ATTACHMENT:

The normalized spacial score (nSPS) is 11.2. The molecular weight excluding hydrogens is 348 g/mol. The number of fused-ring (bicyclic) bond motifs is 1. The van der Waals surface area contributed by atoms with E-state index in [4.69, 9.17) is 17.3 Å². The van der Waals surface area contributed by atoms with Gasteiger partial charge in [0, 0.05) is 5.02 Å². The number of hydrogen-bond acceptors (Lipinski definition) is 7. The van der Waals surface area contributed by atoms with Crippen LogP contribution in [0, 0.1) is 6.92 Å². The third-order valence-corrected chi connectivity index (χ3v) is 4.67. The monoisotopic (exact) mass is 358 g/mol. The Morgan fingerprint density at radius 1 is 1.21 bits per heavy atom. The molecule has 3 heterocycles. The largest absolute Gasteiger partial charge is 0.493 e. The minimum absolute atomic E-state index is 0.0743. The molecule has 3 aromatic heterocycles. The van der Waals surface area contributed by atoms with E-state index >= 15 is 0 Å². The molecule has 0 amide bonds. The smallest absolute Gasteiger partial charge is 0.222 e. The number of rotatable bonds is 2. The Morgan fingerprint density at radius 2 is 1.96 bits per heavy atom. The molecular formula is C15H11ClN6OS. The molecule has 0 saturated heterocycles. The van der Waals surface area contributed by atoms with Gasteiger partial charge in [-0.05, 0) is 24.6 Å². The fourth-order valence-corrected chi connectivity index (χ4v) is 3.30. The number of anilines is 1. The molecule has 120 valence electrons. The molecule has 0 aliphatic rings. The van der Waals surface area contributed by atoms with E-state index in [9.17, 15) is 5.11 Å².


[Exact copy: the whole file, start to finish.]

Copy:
The normalized spacial score (nSPS) is 11.2. The molecular weight excluding hydrogens is 348 g/mol. The number of fused-ring (bicyclic) bond motifs is 1. The van der Waals surface area contributed by atoms with E-state index in [4.69, 9.17) is 17.3 Å². The van der Waals surface area contributed by atoms with Gasteiger partial charge in [0, 0.05) is 5.02 Å². The number of hydrogen-bond acceptors (Lipinski definition) is 7. The van der Waals surface area contributed by atoms with Crippen LogP contribution in [0, 0.1) is 6.92 Å². The third-order valence-corrected chi connectivity index (χ3v) is 4.67. The monoisotopic (exact) mass is 358 g/mol. The Morgan fingerprint density at radius 1 is 1.21 bits per heavy atom. The molecule has 3 heterocycles. The largest absolute Gasteiger partial charge is 0.493 e. The minimum absolute atomic E-state index is 0.0743. The molecule has 3 aromatic heterocycles. The van der Waals surface area contributed by atoms with E-state index >= 15 is 0 Å². The molecule has 0 amide bonds. The smallest absolute Gasteiger partial charge is 0.222 e. The number of rotatable bonds is 2. The Morgan fingerprint density at radius 2 is 1.96 bits per heavy atom. The molecular formula is C15H11ClN6OS. The molecule has 0 saturated heterocycles. The van der Waals surface area contributed by atoms with Gasteiger partial charge in [-0.05, 0) is 24.6 Å². The fourth-order valence-corrected chi connectivity index (χ4v) is 3.30. The number of anilines is 1. The molecule has 120 valence electrons. The molecule has 0 aliphatic rings. The van der Waals surface area contributed by atoms with E-state index in [9.17, 15) is 5.11 Å².